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Fox Valley Symphony Orchestra closes season with evening of beautiful music

May 1, 2010

The final program of the Fox Valley Symphony Orchestra's 2009-10 season featured three works with a truly American connection. Performed under the baton of Brian Groner, it was truly an evening of beautiful music.

The program opened with a dazzling performance of Leonard Bernstein's brilliant Overture to "Candide." From its opening fanfare to its final "stinger" the piece generates nonstop energy and musical excitement. John Corigliano's Concerto for Violin and Orchestra "Red Violin" followed next. Scored in four movements, it is an excellent musical composition, and an appreciable concert piece as well.

Part of the concerto originally appeared in the film of the same name, also scored by Corigliano. Though the work still possesses elements of the "sound" of film music, it cannot, in the least, be considered "poppish" or even a concerto-like exercise, but rather a concerto of substantial merit and technical demands.

The anchor of the concerto is with the opening chaconne. This multi-layered, multi-tempo movement provides a broad spectrum of emotions from airy and fragile to strong and passionate. It provides the foundation upon which the remainder of the concerto rests.

Violinist Philippe Quint was most at home with his interpretation of this concerto. I was most taken with his intensely brilliant, yet beautifully sonorous high notes. The orchestra handled the score with confidence. Upon first view, audience members could not be help notice the size of the augmented percussion section. Each instrument had its own personal statement to add to the color pallet Corigliano used for his orchestration.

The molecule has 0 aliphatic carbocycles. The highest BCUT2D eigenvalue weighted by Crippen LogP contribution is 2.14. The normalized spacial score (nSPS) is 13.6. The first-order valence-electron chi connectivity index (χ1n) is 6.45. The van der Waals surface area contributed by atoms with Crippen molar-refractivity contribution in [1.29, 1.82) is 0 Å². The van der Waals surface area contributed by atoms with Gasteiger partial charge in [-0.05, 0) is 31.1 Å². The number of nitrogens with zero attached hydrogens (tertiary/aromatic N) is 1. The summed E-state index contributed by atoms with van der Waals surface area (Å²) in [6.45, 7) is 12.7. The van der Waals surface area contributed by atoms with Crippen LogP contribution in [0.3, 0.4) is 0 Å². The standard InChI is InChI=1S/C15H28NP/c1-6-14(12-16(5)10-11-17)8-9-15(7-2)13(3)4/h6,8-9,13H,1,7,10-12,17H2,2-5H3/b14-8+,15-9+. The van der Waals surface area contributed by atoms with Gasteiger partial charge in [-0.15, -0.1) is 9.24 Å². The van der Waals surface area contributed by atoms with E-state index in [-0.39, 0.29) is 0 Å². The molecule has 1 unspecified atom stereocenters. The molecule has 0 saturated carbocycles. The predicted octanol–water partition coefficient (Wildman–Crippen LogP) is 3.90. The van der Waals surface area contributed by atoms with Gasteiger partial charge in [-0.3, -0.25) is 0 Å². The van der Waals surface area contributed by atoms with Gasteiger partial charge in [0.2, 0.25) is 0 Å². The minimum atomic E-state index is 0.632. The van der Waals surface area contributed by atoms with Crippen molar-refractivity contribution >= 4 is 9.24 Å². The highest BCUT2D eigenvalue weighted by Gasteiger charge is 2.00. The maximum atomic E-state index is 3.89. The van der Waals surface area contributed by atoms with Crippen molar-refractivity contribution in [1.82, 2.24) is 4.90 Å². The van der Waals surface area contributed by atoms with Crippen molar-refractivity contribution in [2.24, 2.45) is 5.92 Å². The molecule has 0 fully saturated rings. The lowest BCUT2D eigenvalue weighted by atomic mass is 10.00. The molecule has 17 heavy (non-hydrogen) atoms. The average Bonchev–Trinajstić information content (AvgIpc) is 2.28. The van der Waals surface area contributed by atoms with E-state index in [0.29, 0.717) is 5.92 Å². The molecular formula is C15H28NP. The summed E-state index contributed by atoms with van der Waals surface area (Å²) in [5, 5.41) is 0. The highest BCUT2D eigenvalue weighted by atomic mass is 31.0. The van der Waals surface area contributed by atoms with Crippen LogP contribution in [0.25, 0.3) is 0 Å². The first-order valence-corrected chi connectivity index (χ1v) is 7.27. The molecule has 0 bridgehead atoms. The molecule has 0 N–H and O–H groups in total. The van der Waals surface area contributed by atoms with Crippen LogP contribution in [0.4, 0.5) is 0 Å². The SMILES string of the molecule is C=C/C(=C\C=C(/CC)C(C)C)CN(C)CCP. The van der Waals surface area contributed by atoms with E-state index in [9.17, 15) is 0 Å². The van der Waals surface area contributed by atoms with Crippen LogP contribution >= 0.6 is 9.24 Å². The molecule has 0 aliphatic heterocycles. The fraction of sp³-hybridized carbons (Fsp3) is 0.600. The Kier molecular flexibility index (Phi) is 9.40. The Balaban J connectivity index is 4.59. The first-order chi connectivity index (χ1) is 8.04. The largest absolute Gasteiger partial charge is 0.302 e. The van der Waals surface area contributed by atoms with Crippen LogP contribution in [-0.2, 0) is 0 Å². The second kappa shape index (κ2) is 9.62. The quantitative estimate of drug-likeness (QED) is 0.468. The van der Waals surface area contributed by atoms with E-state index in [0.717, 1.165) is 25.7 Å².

It quickly became quite evident that "red" was not the only color on that pallet. While there were some sections thinly scored, others demanded the full forces of all the musicians assembled on stage. Much like the solo part, the orchestral accompaniment ran the full gamut of sound and emotions as well as technical demands.

For an encore, Quint played an amazing spectacle of technical brilliance, taken from "somewhere in the film."

The concert closed with a stunning performance of Antonin Dvorak's Symphony No. 9 in E minor, "From the New World." Known for its beautiful melodies, splendid harmonies, and formal design, it is a piece that never ceases to evoke the meaning of what is truly American music, even though penned by the hand of a Czech composer.

By James Chaudoir

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